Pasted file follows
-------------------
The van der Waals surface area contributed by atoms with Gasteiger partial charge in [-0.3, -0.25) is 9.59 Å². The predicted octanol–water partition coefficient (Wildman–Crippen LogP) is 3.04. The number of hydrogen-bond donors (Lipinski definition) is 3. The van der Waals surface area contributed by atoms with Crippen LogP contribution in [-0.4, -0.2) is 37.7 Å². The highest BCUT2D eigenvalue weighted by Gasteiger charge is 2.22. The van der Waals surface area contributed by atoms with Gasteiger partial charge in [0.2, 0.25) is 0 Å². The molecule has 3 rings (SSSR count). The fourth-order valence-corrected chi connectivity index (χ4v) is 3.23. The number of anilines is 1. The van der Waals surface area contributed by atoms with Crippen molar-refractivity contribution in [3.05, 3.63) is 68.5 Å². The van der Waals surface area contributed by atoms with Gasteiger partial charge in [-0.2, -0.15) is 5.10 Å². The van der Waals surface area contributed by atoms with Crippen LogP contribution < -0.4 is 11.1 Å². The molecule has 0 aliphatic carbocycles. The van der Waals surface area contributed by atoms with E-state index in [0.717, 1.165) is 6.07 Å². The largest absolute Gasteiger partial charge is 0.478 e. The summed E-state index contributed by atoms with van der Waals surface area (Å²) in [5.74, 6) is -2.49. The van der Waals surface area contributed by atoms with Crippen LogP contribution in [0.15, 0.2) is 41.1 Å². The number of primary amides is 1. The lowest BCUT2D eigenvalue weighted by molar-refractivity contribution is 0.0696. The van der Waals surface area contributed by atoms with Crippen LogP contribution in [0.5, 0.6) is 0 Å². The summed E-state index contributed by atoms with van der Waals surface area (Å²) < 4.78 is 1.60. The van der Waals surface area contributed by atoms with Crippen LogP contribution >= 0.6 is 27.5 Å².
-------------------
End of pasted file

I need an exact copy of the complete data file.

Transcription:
The van der Waals surface area contributed by atoms with Gasteiger partial charge in [-0.3, -0.25) is 9.59 Å². The predicted octanol–water partition coefficient (Wildman–Crippen LogP) is 3.04. The number of hydrogen-bond donors (Lipinski definition) is 3. The van der Waals surface area contributed by atoms with Crippen LogP contribution in [-0.4, -0.2) is 37.7 Å². The highest BCUT2D eigenvalue weighted by Gasteiger charge is 2.22. The van der Waals surface area contributed by atoms with Gasteiger partial charge in [0.2, 0.25) is 0 Å². The molecule has 3 rings (SSSR count). The fourth-order valence-corrected chi connectivity index (χ4v) is 3.23. The number of anilines is 1. The van der Waals surface area contributed by atoms with Crippen molar-refractivity contribution in [3.05, 3.63) is 68.5 Å². The van der Waals surface area contributed by atoms with Gasteiger partial charge in [-0.2, -0.15) is 5.10 Å². The van der Waals surface area contributed by atoms with Crippen LogP contribution < -0.4 is 11.1 Å². The molecule has 0 aliphatic carbocycles. The van der Waals surface area contributed by atoms with E-state index in [0.717, 1.165) is 6.07 Å². The largest absolute Gasteiger partial charge is 0.478 e. The summed E-state index contributed by atoms with van der Waals surface area (Å²) in [5.74, 6) is -2.49. The van der Waals surface area contributed by atoms with Crippen LogP contribution in [0.15, 0.2) is 41.1 Å². The number of primary amides is 1. The lowest BCUT2D eigenvalue weighted by molar-refractivity contribution is 0.0696. The van der Waals surface area contributed by atoms with Crippen LogP contribution in [0.5, 0.6) is 0 Å². The summed E-state index contributed by atoms with van der Waals surface area (Å²) < 4.78 is 1.60. The van der Waals surface area contributed by atoms with Crippen LogP contribution >= 0.6 is 27.5 Å².